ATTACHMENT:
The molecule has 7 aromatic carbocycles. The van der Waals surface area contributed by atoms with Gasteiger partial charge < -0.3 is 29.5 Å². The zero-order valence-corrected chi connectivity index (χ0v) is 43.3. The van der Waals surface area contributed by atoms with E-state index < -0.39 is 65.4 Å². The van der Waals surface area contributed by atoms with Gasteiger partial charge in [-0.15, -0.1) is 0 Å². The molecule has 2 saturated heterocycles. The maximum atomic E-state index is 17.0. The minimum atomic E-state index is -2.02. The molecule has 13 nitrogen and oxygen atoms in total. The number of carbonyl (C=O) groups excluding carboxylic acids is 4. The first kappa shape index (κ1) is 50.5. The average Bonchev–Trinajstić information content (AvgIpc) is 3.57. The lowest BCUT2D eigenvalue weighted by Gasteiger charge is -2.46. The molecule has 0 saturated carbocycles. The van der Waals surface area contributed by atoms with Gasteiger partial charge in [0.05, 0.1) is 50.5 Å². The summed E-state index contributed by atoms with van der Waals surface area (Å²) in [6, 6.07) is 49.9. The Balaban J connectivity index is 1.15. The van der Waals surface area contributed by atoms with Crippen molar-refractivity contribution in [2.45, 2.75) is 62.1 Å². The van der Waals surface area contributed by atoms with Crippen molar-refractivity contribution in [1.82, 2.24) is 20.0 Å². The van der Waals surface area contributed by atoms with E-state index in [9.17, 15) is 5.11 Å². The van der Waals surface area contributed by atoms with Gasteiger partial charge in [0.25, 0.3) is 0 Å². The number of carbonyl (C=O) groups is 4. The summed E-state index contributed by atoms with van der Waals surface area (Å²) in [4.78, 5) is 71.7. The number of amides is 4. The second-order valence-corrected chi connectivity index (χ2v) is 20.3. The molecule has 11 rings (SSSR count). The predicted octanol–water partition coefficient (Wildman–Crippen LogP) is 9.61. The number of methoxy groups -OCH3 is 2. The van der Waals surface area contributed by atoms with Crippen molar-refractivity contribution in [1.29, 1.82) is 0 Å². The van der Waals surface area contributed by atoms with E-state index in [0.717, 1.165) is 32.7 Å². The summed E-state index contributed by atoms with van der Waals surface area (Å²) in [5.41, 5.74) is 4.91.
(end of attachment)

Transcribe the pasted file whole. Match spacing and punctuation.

The molecule has 7 aromatic carbocycles. The van der Waals surface area contributed by atoms with Gasteiger partial charge < -0.3 is 29.5 Å². The zero-order valence-corrected chi connectivity index (χ0v) is 43.3. The van der Waals surface area contributed by atoms with E-state index < -0.39 is 65.4 Å². The van der Waals surface area contributed by atoms with Gasteiger partial charge in [-0.15, -0.1) is 0 Å². The molecule has 2 saturated heterocycles. The maximum atomic E-state index is 17.0. The minimum atomic E-state index is -2.02. The molecule has 13 nitrogen and oxygen atoms in total. The number of carbonyl (C=O) groups excluding carboxylic acids is 4. The first kappa shape index (κ1) is 50.5. The average Bonchev–Trinajstić information content (AvgIpc) is 3.57. The lowest BCUT2D eigenvalue weighted by Gasteiger charge is -2.46. The molecule has 0 saturated carbocycles. The van der Waals surface area contributed by atoms with Gasteiger partial charge in [0.05, 0.1) is 50.5 Å². The summed E-state index contributed by atoms with van der Waals surface area (Å²) in [6, 6.07) is 49.9. The Balaban J connectivity index is 1.15. The van der Waals surface area contributed by atoms with Crippen molar-refractivity contribution in [2.45, 2.75) is 62.1 Å². The van der Waals surface area contributed by atoms with Crippen molar-refractivity contribution in [1.82, 2.24) is 20.0 Å². The van der Waals surface area contributed by atoms with E-state index in [9.17, 15) is 5.11 Å². The van der Waals surface area contributed by atoms with Gasteiger partial charge in [0.25, 0.3) is 0 Å². The number of carbonyl (C=O) groups is 4. The summed E-state index contributed by atoms with van der Waals surface area (Å²) in [4.78, 5) is 71.7. The number of amides is 4. The second-order valence-corrected chi connectivity index (χ2v) is 20.3. The molecule has 11 rings (SSSR count). The predicted octanol–water partition coefficient (Wildman–Crippen LogP) is 9.61. The number of methoxy groups -OCH3 is 2. The van der Waals surface area contributed by atoms with Crippen molar-refractivity contribution in [1.29, 1.82) is 0 Å². The van der Waals surface area contributed by atoms with E-state index in [0.717, 1.165) is 32.7 Å². The summed E-state index contributed by atoms with van der Waals surface area (Å²) in [5.41, 5.74) is 4.91.